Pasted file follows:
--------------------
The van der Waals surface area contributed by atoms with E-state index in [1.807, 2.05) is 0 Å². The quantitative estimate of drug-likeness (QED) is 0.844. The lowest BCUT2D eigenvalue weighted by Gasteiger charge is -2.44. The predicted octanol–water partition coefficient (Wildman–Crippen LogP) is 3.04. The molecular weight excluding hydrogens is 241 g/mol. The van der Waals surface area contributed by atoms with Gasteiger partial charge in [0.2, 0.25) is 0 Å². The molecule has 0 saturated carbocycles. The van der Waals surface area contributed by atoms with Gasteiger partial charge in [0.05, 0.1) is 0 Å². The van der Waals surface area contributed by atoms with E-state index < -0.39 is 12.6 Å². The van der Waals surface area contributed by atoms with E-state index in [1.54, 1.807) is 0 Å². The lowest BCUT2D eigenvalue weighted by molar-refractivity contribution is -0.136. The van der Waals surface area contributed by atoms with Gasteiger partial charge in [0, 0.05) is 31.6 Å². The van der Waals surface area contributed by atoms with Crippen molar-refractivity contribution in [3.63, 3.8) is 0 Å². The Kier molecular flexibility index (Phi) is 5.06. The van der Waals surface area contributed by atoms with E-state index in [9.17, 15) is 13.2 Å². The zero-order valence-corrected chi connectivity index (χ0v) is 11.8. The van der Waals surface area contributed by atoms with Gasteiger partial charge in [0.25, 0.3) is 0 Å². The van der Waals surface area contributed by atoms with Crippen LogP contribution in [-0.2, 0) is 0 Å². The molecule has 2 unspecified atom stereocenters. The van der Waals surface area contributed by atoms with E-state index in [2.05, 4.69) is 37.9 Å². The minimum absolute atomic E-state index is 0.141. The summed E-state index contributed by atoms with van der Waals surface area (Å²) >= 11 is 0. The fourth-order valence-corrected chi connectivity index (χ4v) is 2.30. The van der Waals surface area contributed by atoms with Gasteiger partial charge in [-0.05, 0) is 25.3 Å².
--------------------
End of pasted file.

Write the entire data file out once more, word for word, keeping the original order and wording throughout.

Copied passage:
The van der Waals surface area contributed by atoms with E-state index in [1.807, 2.05) is 0 Å². The quantitative estimate of drug-likeness (QED) is 0.844. The lowest BCUT2D eigenvalue weighted by Gasteiger charge is -2.44. The predicted octanol–water partition coefficient (Wildman–Crippen LogP) is 3.04. The molecular weight excluding hydrogens is 241 g/mol. The van der Waals surface area contributed by atoms with Gasteiger partial charge in [0.2, 0.25) is 0 Å². The molecule has 0 saturated carbocycles. The van der Waals surface area contributed by atoms with Gasteiger partial charge in [0.05, 0.1) is 0 Å². The van der Waals surface area contributed by atoms with E-state index < -0.39 is 12.6 Å². The van der Waals surface area contributed by atoms with E-state index in [1.54, 1.807) is 0 Å². The lowest BCUT2D eigenvalue weighted by molar-refractivity contribution is -0.136. The van der Waals surface area contributed by atoms with Gasteiger partial charge in [0, 0.05) is 31.6 Å². The van der Waals surface area contributed by atoms with Crippen molar-refractivity contribution in [3.63, 3.8) is 0 Å². The Kier molecular flexibility index (Phi) is 5.06. The van der Waals surface area contributed by atoms with E-state index in [9.17, 15) is 13.2 Å². The zero-order valence-corrected chi connectivity index (χ0v) is 11.8. The van der Waals surface area contributed by atoms with Gasteiger partial charge in [0.25, 0.3) is 0 Å². The van der Waals surface area contributed by atoms with Crippen LogP contribution in [-0.2, 0) is 0 Å². The molecule has 2 unspecified atom stereocenters. The van der Waals surface area contributed by atoms with E-state index in [2.05, 4.69) is 37.9 Å². The minimum absolute atomic E-state index is 0.141. The summed E-state index contributed by atoms with van der Waals surface area (Å²) >= 11 is 0. The fourth-order valence-corrected chi connectivity index (χ4v) is 2.30. The van der Waals surface area contributed by atoms with Gasteiger partial charge in [-0.05, 0) is 25.3 Å².